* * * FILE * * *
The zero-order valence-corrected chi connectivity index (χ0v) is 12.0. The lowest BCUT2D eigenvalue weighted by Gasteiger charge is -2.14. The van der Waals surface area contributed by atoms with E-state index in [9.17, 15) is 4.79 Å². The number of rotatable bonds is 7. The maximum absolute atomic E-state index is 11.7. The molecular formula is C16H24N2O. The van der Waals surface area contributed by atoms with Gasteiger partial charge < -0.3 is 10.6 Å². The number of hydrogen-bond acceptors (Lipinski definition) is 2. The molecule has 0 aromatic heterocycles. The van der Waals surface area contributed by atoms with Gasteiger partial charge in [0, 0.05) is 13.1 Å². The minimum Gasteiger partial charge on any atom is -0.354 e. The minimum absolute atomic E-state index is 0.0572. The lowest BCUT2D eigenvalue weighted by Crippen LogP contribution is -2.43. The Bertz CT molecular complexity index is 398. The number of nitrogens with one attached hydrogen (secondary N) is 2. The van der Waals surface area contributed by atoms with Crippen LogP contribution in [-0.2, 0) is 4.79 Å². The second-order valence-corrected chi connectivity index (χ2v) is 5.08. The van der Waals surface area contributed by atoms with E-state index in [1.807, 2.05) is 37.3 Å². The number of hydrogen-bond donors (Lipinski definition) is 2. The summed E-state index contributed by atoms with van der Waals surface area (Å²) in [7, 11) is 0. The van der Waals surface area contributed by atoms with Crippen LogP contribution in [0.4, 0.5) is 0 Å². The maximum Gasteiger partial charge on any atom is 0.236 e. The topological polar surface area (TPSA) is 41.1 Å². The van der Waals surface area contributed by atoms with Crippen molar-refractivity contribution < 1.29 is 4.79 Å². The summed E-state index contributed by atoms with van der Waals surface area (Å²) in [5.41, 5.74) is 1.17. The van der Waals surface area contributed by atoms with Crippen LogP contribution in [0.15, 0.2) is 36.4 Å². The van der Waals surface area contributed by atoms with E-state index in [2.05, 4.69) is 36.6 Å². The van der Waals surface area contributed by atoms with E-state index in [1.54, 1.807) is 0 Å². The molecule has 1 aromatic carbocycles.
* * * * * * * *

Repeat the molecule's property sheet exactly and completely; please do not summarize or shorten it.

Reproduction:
The zero-order valence-corrected chi connectivity index (χ0v) is 12.0. The lowest BCUT2D eigenvalue weighted by Gasteiger charge is -2.14. The van der Waals surface area contributed by atoms with E-state index in [9.17, 15) is 4.79 Å². The number of rotatable bonds is 7. The maximum absolute atomic E-state index is 11.7. The molecular formula is C16H24N2O. The van der Waals surface area contributed by atoms with Gasteiger partial charge < -0.3 is 10.6 Å². The number of hydrogen-bond acceptors (Lipinski definition) is 2. The molecule has 0 aromatic heterocycles. The van der Waals surface area contributed by atoms with Gasteiger partial charge in [0, 0.05) is 13.1 Å². The minimum Gasteiger partial charge on any atom is -0.354 e. The minimum absolute atomic E-state index is 0.0572. The lowest BCUT2D eigenvalue weighted by Crippen LogP contribution is -2.43. The Bertz CT molecular complexity index is 398. The number of nitrogens with one attached hydrogen (secondary N) is 2. The van der Waals surface area contributed by atoms with Crippen LogP contribution in [-0.2, 0) is 4.79 Å². The second-order valence-corrected chi connectivity index (χ2v) is 5.08. The van der Waals surface area contributed by atoms with E-state index in [1.807, 2.05) is 37.3 Å². The number of hydrogen-bond donors (Lipinski definition) is 2. The summed E-state index contributed by atoms with van der Waals surface area (Å²) in [7, 11) is 0. The van der Waals surface area contributed by atoms with Crippen LogP contribution in [0.4, 0.5) is 0 Å². The maximum Gasteiger partial charge on any atom is 0.236 e. The topological polar surface area (TPSA) is 41.1 Å². The van der Waals surface area contributed by atoms with Crippen molar-refractivity contribution < 1.29 is 4.79 Å². The summed E-state index contributed by atoms with van der Waals surface area (Å²) in [5.41, 5.74) is 1.17. The van der Waals surface area contributed by atoms with Crippen LogP contribution in [0.15, 0.2) is 36.4 Å². The van der Waals surface area contributed by atoms with E-state index in [2.05, 4.69) is 36.6 Å². The van der Waals surface area contributed by atoms with E-state index in [1.54, 1.807) is 0 Å². The molecule has 1 aromatic carbocycles.